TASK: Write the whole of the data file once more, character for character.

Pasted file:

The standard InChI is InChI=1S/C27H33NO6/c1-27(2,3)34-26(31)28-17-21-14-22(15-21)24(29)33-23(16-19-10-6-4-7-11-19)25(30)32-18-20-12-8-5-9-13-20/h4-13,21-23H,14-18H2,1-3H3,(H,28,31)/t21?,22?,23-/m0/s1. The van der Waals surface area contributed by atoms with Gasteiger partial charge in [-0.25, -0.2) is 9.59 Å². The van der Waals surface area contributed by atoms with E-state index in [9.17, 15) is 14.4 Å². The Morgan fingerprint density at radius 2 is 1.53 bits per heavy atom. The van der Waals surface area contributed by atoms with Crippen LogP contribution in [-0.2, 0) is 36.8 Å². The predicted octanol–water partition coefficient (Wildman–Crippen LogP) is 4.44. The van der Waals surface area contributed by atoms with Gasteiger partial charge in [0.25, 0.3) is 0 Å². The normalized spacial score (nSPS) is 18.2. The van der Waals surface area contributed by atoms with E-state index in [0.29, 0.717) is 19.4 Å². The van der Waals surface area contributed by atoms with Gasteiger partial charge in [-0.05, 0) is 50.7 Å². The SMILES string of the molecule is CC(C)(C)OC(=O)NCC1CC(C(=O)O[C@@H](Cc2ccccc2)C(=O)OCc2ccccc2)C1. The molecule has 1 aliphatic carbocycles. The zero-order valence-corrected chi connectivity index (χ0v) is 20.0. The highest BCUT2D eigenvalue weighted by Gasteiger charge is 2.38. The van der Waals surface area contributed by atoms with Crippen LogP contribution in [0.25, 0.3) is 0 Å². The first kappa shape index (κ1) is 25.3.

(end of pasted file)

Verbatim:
The standard InChI is InChI=1S/C27H33NO6/c1-27(2,3)34-26(31)28-17-21-14-22(15-21)24(29)33-23(16-19-10-6-4-7-11-19)25(30)32-18-20-12-8-5-9-13-20/h4-13,21-23H,14-18H2,1-3H3,(H,28,31)/t21?,22?,23-/m0/s1. The van der Waals surface area contributed by atoms with Gasteiger partial charge in [-0.25, -0.2) is 9.59 Å². The van der Waals surface area contributed by atoms with E-state index in [9.17, 15) is 14.4 Å². The Morgan fingerprint density at radius 2 is 1.53 bits per heavy atom. The van der Waals surface area contributed by atoms with Crippen LogP contribution in [-0.2, 0) is 36.8 Å². The predicted octanol–water partition coefficient (Wildman–Crippen LogP) is 4.44. The van der Waals surface area contributed by atoms with Gasteiger partial charge in [0.25, 0.3) is 0 Å². The normalized spacial score (nSPS) is 18.2. The van der Waals surface area contributed by atoms with E-state index in [0.29, 0.717) is 19.4 Å². The van der Waals surface area contributed by atoms with Gasteiger partial charge in [-0.05, 0) is 50.7 Å². The SMILES string of the molecule is CC(C)(C)OC(=O)NCC1CC(C(=O)O[C@@H](Cc2ccccc2)C(=O)OCc2ccccc2)C1. The molecule has 1 aliphatic carbocycles. The zero-order valence-corrected chi connectivity index (χ0v) is 20.0. The highest BCUT2D eigenvalue weighted by Gasteiger charge is 2.38. The van der Waals surface area contributed by atoms with Crippen LogP contribution in [0.25, 0.3) is 0 Å². The first kappa shape index (κ1) is 25.3.